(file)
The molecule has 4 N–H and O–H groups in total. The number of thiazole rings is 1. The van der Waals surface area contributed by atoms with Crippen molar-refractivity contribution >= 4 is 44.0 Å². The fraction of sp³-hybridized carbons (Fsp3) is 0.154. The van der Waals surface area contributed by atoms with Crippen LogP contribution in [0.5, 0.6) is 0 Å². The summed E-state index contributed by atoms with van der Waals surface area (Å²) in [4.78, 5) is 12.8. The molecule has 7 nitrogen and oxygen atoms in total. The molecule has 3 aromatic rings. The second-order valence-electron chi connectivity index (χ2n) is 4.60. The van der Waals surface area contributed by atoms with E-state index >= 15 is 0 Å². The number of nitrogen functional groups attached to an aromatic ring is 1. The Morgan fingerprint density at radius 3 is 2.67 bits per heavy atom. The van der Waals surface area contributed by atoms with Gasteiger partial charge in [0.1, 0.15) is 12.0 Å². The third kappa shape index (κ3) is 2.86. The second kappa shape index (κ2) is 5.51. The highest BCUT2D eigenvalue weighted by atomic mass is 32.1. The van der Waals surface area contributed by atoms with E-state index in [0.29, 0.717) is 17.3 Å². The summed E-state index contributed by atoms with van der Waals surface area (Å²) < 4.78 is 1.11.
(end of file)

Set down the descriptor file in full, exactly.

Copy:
The molecule has 4 N–H and O–H groups in total. The number of thiazole rings is 1. The van der Waals surface area contributed by atoms with Crippen molar-refractivity contribution >= 4 is 44.0 Å². The fraction of sp³-hybridized carbons (Fsp3) is 0.154. The van der Waals surface area contributed by atoms with Crippen LogP contribution in [0.5, 0.6) is 0 Å². The summed E-state index contributed by atoms with van der Waals surface area (Å²) in [4.78, 5) is 12.8. The molecule has 7 nitrogen and oxygen atoms in total. The molecule has 3 aromatic rings. The second-order valence-electron chi connectivity index (χ2n) is 4.60. The van der Waals surface area contributed by atoms with E-state index >= 15 is 0 Å². The number of nitrogen functional groups attached to an aromatic ring is 1. The Morgan fingerprint density at radius 3 is 2.67 bits per heavy atom. The van der Waals surface area contributed by atoms with Gasteiger partial charge in [0.1, 0.15) is 12.0 Å². The third kappa shape index (κ3) is 2.86. The second kappa shape index (κ2) is 5.51. The highest BCUT2D eigenvalue weighted by atomic mass is 32.1. The van der Waals surface area contributed by atoms with E-state index in [0.29, 0.717) is 17.3 Å². The summed E-state index contributed by atoms with van der Waals surface area (Å²) < 4.78 is 1.11.